AN ECCENTRIC TEA HOUSE BY TERUNOBU FUJIMORI ~ Pen

This building named Go-an, the base of which is covered in grass, was an ephemeral structure built for the 2021 Tokyo Olympic Games.

28.12.2021

Words

Clémence Leleu

© ToLoLo studio

This tea house, located in the heart of Tokyo close to the national stadium in the Shinjuku district, has more than its fair share of particularities. The first, which stems from the work of its creator, Terunobu Fujimori, is that it looks nothing like a traditional tea house. 

The architect, who has specialised in building tea houses since 2003, designs them in a way that is a far cry from traditional codes and conventions. Some are perched on stilts and others are suspended above the ground, while this one sits atop a grassy mound. 

‘If I present a traditional tea salon, everyone would say ‘that’s typical of Japan’ and stop there. I hate that idea. That’s why I don’t use shoji or bamboo. I want people to see the hospitality offered by the tea salon rather than the architecture’, Terunobu Fujimori explains.

A tea house made from burnt wood

Another particularity of this building named Go-an is that it is an ephemeral structure that only lasts a summer. Terunobu Fujimori participated in the Pavilion Tokyo 2021 programme alongside six other renowned architects and artists like Sou Fujimoto and Yayoi Kusama, with the aim being to disseminate various structures around the national stadium designed by Kengo Kuma that the public could visit from 1 July until 5 September 2021.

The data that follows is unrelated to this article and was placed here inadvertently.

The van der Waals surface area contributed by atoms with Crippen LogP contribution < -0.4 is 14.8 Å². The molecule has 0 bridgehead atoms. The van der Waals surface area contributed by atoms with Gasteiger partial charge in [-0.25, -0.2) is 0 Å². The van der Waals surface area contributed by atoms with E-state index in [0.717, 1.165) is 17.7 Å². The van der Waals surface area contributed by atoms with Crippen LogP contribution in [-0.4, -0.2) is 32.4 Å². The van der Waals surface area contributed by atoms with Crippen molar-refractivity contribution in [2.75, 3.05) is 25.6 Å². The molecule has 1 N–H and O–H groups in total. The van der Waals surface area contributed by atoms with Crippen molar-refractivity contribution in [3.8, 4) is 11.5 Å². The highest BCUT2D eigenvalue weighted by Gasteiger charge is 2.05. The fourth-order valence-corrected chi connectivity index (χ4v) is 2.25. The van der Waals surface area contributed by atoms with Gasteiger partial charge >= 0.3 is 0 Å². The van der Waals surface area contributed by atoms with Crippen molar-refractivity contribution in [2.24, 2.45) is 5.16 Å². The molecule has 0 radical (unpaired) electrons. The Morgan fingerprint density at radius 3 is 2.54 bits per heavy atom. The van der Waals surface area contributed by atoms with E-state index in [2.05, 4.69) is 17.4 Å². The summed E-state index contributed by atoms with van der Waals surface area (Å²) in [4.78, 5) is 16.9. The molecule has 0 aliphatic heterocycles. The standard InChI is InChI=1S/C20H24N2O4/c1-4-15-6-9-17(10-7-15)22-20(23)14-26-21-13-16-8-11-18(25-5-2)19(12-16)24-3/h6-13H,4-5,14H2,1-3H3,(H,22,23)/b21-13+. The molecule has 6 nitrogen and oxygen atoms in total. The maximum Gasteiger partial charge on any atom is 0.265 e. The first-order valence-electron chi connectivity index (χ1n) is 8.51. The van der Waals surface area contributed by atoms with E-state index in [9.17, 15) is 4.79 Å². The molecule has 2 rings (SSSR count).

To enter Go-an, visitors need to go through one of the little doors found on the side of the building, and then climb a few rungs of a ladder that will take them into the heart of the tea salon, in the middle of which stands a large table made from chestnut boards from Nagano prefecture. The space is bathed in light thanks to a large window, with the Olympic Stadium standing in the middle.

‘A tea house requires other-worldly characteristics. Rather than simply resting on the ground, it needs height. Once you’ve climbed up and come in through the narrow, sombre entrance, you see an entirely different landscape’, the architect explains. 

Terunobu Fujimori, remaining true to his guiding principle of using as many natural elements as possible in his constructions, designed this tea house to be made from enormous wooden panels, the black colour of which comes from the principle of yakisugi, namely burnt cedar, which ensures that the ‘burnt’ wood can withstand the elements and parasites. 

Go-an (2021), a project by Terunobu Fujimori, can be viewed on the website for Pavilion Tokyo 2021.

© ToLoLo studio

© ToLoLo studio

© ToLoLo studio

© ToLoLo studio

© ToLoLo studio

© ToLoLo studio

© ToLoLo studio

© ToLoLo studio

© ToLoLo studio

© ToLoLo studio

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